Well, if it doesn’t have to be precise, why do you use a formula that includes the eccentricity of earth? This is a tiny change due to the earth not being a perfect sphere. Is your model actually a proper representation of earth that includes this tiny change? If not and your model is an actual sphere your eccentricity “correction” would just make the object float or sink a tiny bit.

Apart from that your corrected “radius” calculation is wrong. Multiplying the sin or “lat” with the sin or “lon” makes no sense. This should be the square of the sin of “lat”. So it should be

```
float radius = EarthRadius / Mathf.Sqrt(1.0f - 0.00669437999014f * sinLat * sinLat);
```

You also want to store the eccentricity in a variable. It makes the code much more readable and you don’t have to duplicate magic numbers in your code.

Without that eccentricity correction the code simplifies to

```
{
float cosLat = Mathf.Cos(latitude * Mathf.Deg2Rad);
float sinLat = Mathf.Sin(latitude * Mathf.Deg2Rad);
float cosLon = Mathf.Cos(longitude * Mathf.Deg2Rad);
float sinLon = Mathf.Sin(longitude * Mathf.Deg2Rad);
float radius = EarthRadius + altitude;
float x = radius * cosLat * cosLon;
float y = radius * cosLat * sinLon;
float z = radius * sinLat;
return new Vector3(x, y, z);
}
```

Though it usually makes more sense to do the calculations with double precision and just cast to float in the end. Doesn’t make a huge difference, but can simplify the code a bit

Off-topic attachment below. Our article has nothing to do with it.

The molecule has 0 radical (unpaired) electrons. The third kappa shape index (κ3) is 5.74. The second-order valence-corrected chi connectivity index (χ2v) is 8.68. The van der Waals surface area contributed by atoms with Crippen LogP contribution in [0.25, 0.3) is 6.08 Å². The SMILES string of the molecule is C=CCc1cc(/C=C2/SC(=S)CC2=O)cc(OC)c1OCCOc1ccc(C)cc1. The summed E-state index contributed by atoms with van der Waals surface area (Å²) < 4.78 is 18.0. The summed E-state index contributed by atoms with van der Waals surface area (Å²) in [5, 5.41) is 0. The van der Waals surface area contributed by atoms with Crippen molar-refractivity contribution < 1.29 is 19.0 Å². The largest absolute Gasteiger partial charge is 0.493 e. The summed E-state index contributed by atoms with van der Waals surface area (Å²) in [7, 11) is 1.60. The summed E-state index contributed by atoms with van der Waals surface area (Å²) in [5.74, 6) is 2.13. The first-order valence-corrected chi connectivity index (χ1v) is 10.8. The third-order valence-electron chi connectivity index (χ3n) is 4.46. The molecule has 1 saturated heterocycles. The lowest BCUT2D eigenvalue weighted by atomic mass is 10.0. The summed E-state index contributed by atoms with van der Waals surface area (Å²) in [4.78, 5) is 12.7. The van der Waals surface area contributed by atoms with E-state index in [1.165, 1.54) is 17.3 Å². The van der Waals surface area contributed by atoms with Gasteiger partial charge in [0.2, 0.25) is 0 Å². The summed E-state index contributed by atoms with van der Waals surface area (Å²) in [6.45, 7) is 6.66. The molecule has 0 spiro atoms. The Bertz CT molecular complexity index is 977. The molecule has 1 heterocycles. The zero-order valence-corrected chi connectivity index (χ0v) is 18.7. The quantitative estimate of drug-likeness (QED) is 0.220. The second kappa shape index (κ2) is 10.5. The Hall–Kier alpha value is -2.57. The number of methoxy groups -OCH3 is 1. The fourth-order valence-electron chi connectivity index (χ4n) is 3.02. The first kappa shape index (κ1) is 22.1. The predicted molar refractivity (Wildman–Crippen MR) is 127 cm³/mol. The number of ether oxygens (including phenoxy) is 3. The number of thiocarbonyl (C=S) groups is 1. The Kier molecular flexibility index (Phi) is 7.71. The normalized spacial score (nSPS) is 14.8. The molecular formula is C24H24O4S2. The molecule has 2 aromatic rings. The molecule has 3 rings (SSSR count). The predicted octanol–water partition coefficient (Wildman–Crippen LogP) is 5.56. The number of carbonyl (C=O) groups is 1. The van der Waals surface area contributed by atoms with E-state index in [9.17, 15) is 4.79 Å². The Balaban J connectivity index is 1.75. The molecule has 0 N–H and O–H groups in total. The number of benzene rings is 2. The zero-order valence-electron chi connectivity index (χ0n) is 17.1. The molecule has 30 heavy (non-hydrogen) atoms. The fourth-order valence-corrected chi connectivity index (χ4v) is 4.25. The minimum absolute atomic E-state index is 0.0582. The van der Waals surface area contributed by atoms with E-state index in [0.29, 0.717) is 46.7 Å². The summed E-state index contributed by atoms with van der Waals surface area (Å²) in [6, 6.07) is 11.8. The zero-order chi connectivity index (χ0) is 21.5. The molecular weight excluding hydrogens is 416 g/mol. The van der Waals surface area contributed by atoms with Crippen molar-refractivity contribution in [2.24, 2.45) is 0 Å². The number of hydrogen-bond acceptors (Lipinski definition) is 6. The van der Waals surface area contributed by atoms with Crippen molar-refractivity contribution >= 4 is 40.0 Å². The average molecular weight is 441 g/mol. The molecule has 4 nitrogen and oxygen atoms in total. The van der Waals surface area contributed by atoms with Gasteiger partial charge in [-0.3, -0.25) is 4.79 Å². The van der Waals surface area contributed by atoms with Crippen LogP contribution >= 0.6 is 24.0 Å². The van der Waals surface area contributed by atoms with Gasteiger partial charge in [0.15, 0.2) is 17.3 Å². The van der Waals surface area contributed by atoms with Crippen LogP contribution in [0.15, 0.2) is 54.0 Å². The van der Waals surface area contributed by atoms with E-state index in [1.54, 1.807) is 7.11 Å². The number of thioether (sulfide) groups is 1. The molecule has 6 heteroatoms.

```
public const double EarthRadius = 6.371d;
public static Vector3 LatLon2XYZ(double latitude, double, longitude, double altitude = 0d)
{
(double sinLat, double cosLat) = System.Math.SinCos(latitude * Math.PI / 180d);
(double sinLon, double cosLon) = System.Math.SinCos(longitude * Math.PI / 180d);
double radius = EarthRadius + altitude;
float x = (float)(radius * cosLat * cosLon);
float y = (float)(radius * cosLat * sinLon);
float z = (float)(radius * sinLat);
return new Vector3(x, y, z);
}
```

Keep in mind that the altitude has to be given in the same “unit” as your radius. So for the “real” earth the radius is `6371000`

meters so the altitude is given in meters as well. When you scale down your earth model to only have a radius of 6.371 units in worldspace, one unit of altitude would be equal to 1 million meters or 1000 km. So keep that in mind when you work with “actual” altitude values. Sometimes it might make sense to use real world numbers and just scale the result at the end by a certain scale factor. Though that’s all up to your usecase and where the values come from.

If your “earth” model is really just about 12 units in diameter, using an altitude for features “on” earth probably doesn’t make much sense anyways. It’s a good lesson on the scale of earth ^^.